Having been at the epicenter of a 7.1 earthquake along California’s San Andreas fault, in which the apartment building rolled like a ship in high seas, I can attest to what it feels like when the ground under your feet goes from solid to liquid. Brexit was an 8.5 political earthquake, but like all destructive events, it opens the door to creation. Can we seize it?
The most striking thing to my mind and heart about the English vote to leave the European Union is something no commentator has referred to since the referendum. The murder of Jo Cox, a passionate, popular and deeply humane MP, was committed by a man shouting “Britain First!” It changed nothing.
An earthquake along the fault line of the inexorable force ‘me and mine’ rubbing up against the immovable reality, in a global society, of both us and them, has just rolled over all of us. The stark choice now is between fragmentation and wholeness. Is there really any choice?
It can no longer be business as usual. We cannot comfort ourselves by repeating ad nauseum, ‘The true impact on Britain and Europe will not be visible for years.’ The true impact is now, in the chaos we see and feel, and the chaos that we imagine and fear.
The English projected their fear onto desperate immigrants, and reverted to the tribalistic mentality of ‘my country’ (called ‘sovereignty’) in hopes of regaining control from ‘the unelected bureaucrats in Brussels.’
At times of upheaval, the inscrutable movement of history has two parts. One part seems inevitable in retrospect, and probably is. But the other part is in the present, in how we respond to the new reality.
The worst in human nature, when it rears its ugly head, carries with it the potential to rise to the occasion and meet the challenge, which of course reflects the best in human nature.
The difficulty is in seeing clearly exactly what the challenge is, and responding rather than reacting to it. The challenge at present is not merely to ‘the Western liberal order;’ that has been shaky since 9.11. The challenge is to the human prospect and potential itself.
Comforting notions of progress are out the window. They are one of the greatest impediments to radical change. Elites keep repeating what average, workaday people know in their guts is a lie—that things are better than they ever were, and getting better all the time.
Donald Trump is in Scotland. Pause and think about that for a moment. As this momentous vote by the British people took place, which immediately shrinks the last vestiges of the British Empire to ‘little England,’ this manifestation of America’s worst was in a land, Scotland, which voted overwhelmingly to stay in the European Union. The Scots will have another referendum, and that will be the end of United Kingdom.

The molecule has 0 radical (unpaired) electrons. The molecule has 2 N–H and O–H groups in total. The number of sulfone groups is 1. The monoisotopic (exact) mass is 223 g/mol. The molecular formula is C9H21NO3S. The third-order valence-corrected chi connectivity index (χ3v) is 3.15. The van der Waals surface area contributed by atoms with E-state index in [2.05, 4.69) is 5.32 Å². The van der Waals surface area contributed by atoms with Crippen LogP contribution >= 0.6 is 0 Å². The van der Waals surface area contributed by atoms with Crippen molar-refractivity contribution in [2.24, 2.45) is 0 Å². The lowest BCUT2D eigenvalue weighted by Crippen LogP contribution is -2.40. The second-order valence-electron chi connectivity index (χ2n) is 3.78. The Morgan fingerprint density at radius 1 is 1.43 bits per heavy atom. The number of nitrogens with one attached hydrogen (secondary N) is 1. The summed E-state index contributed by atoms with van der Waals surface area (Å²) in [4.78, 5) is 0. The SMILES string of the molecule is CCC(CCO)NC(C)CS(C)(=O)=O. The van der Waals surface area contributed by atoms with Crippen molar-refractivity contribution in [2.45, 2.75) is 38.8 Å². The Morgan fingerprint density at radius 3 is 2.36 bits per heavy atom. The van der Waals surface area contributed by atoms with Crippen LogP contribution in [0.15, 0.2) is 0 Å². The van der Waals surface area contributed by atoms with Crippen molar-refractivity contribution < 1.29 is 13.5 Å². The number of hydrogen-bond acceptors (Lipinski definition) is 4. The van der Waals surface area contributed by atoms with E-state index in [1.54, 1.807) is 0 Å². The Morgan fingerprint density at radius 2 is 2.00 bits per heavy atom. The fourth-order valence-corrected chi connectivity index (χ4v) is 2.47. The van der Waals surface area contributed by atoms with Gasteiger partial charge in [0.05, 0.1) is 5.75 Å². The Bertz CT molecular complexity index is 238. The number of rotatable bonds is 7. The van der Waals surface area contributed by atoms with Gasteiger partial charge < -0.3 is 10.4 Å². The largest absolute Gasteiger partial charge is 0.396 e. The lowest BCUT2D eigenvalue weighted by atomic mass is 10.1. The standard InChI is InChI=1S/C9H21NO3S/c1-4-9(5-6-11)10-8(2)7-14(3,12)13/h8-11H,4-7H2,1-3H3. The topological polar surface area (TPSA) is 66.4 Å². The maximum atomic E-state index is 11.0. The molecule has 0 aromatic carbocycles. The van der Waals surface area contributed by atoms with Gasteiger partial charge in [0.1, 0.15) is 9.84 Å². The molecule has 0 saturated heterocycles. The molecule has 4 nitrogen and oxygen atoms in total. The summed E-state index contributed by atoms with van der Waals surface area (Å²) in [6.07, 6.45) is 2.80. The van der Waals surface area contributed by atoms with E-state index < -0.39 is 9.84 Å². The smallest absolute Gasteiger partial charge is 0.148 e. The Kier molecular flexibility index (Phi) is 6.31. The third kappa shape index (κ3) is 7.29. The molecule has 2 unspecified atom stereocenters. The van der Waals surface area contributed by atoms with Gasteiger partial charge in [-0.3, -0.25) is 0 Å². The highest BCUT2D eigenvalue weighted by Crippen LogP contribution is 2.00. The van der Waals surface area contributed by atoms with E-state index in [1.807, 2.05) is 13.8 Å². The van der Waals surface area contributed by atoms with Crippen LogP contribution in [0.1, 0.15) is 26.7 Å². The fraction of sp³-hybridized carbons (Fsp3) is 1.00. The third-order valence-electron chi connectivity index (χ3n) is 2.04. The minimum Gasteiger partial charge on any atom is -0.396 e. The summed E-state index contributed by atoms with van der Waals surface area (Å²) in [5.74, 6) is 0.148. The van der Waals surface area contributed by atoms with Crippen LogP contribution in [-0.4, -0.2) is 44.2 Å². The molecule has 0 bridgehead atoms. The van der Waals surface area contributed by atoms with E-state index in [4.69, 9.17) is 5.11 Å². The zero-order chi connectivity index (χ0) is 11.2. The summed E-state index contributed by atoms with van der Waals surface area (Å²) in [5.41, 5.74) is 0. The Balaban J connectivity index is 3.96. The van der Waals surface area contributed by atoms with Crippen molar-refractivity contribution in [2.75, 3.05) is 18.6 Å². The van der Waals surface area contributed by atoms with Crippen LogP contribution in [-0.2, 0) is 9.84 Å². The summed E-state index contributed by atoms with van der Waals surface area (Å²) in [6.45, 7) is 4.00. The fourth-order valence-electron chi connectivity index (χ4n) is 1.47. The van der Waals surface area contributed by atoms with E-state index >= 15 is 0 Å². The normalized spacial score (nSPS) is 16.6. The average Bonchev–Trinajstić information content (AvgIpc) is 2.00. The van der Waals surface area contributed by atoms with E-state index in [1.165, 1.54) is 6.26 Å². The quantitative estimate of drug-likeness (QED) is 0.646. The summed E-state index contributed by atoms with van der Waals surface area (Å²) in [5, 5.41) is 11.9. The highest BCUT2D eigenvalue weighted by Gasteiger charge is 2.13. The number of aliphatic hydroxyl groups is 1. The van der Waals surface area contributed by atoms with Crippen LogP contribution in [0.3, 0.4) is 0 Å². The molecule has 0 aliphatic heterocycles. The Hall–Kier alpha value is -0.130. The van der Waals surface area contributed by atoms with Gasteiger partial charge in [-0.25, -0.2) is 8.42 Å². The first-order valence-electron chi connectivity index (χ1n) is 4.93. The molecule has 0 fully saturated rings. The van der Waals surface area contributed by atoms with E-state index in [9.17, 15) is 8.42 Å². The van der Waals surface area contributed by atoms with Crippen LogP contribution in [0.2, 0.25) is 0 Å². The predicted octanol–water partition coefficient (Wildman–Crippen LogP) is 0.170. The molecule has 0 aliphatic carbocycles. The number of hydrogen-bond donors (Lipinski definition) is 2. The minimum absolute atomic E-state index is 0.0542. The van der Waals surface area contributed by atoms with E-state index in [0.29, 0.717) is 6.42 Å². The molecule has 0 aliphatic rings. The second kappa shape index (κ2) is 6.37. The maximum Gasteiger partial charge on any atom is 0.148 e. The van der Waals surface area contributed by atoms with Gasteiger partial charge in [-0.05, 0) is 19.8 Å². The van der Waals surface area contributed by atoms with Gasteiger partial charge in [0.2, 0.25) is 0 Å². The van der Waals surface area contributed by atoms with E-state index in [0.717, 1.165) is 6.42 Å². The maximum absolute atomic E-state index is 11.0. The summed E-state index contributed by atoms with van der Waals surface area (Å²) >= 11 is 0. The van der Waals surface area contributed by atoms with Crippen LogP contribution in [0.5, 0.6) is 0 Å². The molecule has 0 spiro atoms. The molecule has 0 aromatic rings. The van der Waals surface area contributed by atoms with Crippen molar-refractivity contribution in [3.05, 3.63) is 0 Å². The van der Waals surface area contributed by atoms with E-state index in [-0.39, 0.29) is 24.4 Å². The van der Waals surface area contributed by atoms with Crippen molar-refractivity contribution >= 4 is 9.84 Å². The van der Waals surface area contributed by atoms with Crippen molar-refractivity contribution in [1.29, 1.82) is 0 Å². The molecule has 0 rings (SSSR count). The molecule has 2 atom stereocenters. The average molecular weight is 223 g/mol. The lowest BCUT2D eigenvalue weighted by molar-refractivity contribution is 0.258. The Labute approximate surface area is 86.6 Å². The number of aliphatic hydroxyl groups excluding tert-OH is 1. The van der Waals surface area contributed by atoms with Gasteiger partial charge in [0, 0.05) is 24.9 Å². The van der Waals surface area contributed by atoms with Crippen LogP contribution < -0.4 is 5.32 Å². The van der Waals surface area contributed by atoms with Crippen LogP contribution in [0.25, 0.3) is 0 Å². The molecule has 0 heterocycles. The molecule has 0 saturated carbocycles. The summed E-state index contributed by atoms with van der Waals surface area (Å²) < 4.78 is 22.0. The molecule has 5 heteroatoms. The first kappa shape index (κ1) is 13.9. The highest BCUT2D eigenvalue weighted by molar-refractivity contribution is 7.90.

Trump exalted in the breakup of the European Union, saying, “They took their country back, just like we will take America back.” He’s been shouting the exact equivalent that the murderer of Jo Cox shouted as he killed her: “America First!”
After the referendum, mouthpieces for the status quo are saying things like, ‘Ever-greater unity was a foundation stone since the 1950s not only of peace in Europe, putting an end to the repetitive wars that had ravaged generations of Europeans, but also of the global political order. Now all bets are off.’
They conveniently forget Bosnia. So the only part of that statement that is true is ‘all bets are off.’ And that, my friends, is a good thing.
‘Ever greater unity?’ What world are such people living in?! A fantasyland of bygone glory. They are the ones who created ‘the specter of our times—a dark, controlling global force stealing national identity.’
The foundation for ‘the global political order’ was poured by the United States and Britain after World War II, and built upon by Brussels. It was not global however, and has led to disorder. The inter-national system was built by and for the powerful and wealthy, and the English have just kicked the last strut out from under it.
The idea of internationalism, as all political ideas, began with idealistic simplicity and has degenerated into unworkable complexity.
The cornerstone of the international political and economic system, taking the form of the UN and IMF as well as the EU, is the false premise that sovereign nations can be stitched into a whole cloth. They cannot. And while international institutions are necessary, they are clearly not sufficient. Their core premise is history.
We must begin again with a new premise: Our true identity–if identity has any truth in it at all–is first and last as human beings. Each of us belongs to this de facto global society, which at present has no cohesive principles, premises and structures.
That is what we the people of the world can and must now create. Brexit spells both chaos and opportunity.